Archbishop Daniel N. DiNardo, head of the Archdiocese of Galveston-Houston, is one of the two Americans Pope Benedict XVI has chosen to be elevated to the cardinalate, and the first Texan prince of the Church.
Referring to the decision, at a news conference Wednesday Cardinal-designate DiNardo said "It says something about Texas and how wonderful Texas is in the terms of the growth of our Catholic faith." He called the choice "very humbling and surprising" and offered his full loyalty and obedience to the Pope.
The cardinal-designate and other observers saw his elevation as recognition of the numerical growth of Catholicism in the southern United States. 1.3 million Catholics live in the archdiocese of Galveston-Houston, while altogether there are 6.5 million Catholics in Texas. He credited his elevation to the work of all the previous bishops, priests, and vowed religious of his diocese. He especially thanked his predecessor, retired Archbishop Joseph A. Fiorenza.
The 58 year-old cardinal-designate was ordained a priest in his hometown of Pittsburgh and spent six years working at the Vatican in the Congregation for Bishops. In 1997 he was named bishop of Sioux City, Iowa where he shepherded 100,000 Catholics and, in his own words, "fifteen thousand square miles of corn fields." He was appointed archbishop of Galveston-Houston by Pope John Paul II in 2004.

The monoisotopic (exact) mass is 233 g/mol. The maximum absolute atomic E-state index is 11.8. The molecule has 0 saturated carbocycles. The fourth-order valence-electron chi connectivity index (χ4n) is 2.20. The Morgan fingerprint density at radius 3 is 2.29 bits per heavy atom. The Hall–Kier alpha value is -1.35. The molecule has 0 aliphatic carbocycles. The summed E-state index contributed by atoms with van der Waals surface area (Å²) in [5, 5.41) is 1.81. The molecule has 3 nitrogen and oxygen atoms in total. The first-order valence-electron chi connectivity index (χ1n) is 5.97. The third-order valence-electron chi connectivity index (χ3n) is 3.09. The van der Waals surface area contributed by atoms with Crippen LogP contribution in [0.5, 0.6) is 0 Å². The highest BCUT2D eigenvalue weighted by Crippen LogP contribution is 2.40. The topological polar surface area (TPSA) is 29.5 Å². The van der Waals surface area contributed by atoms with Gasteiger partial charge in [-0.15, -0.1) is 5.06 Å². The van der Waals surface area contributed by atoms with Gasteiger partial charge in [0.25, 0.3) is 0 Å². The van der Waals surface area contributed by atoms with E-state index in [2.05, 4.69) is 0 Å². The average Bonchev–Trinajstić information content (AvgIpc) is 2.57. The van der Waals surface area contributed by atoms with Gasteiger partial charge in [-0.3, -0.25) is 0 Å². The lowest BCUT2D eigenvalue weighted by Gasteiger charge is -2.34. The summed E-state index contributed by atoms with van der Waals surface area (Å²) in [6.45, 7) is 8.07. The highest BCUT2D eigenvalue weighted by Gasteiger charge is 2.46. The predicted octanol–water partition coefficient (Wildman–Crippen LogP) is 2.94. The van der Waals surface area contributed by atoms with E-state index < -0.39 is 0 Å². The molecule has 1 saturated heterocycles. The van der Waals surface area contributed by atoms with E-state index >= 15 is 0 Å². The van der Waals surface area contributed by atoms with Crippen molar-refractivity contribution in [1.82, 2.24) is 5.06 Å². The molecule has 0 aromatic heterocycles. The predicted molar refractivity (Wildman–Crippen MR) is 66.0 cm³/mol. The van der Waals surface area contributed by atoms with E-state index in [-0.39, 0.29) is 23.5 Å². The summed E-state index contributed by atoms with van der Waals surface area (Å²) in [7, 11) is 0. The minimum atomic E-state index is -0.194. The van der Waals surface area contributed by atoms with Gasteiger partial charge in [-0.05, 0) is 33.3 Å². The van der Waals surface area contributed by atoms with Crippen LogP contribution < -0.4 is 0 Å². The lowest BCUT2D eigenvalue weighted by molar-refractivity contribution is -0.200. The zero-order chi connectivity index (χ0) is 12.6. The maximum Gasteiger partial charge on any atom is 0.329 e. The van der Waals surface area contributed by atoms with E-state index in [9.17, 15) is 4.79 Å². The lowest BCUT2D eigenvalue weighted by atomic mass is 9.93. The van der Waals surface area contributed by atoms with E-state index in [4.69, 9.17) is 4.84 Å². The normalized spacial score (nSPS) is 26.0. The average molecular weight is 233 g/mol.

"This is, at the same time, a unique and historic honor for the Archdiocese of Galveston-Houston, indeed for the Catholic Church in that region of our country," Fr. David M. O'Connell, president of the Catholic University of America told Reuters. The cardinal-to-be is a university alumnus and a trustee.
Cardinal-designate DiNardo was among the 23 new cardinals named by Pope Benedict XVI. He is among the eighteen cardinals-designate eligible to vote in a conclave to elect a new pontiff. Pope Benedict said he would make the 23 men “princes of the Church” in a ceremony at the Vatican to be held November 24.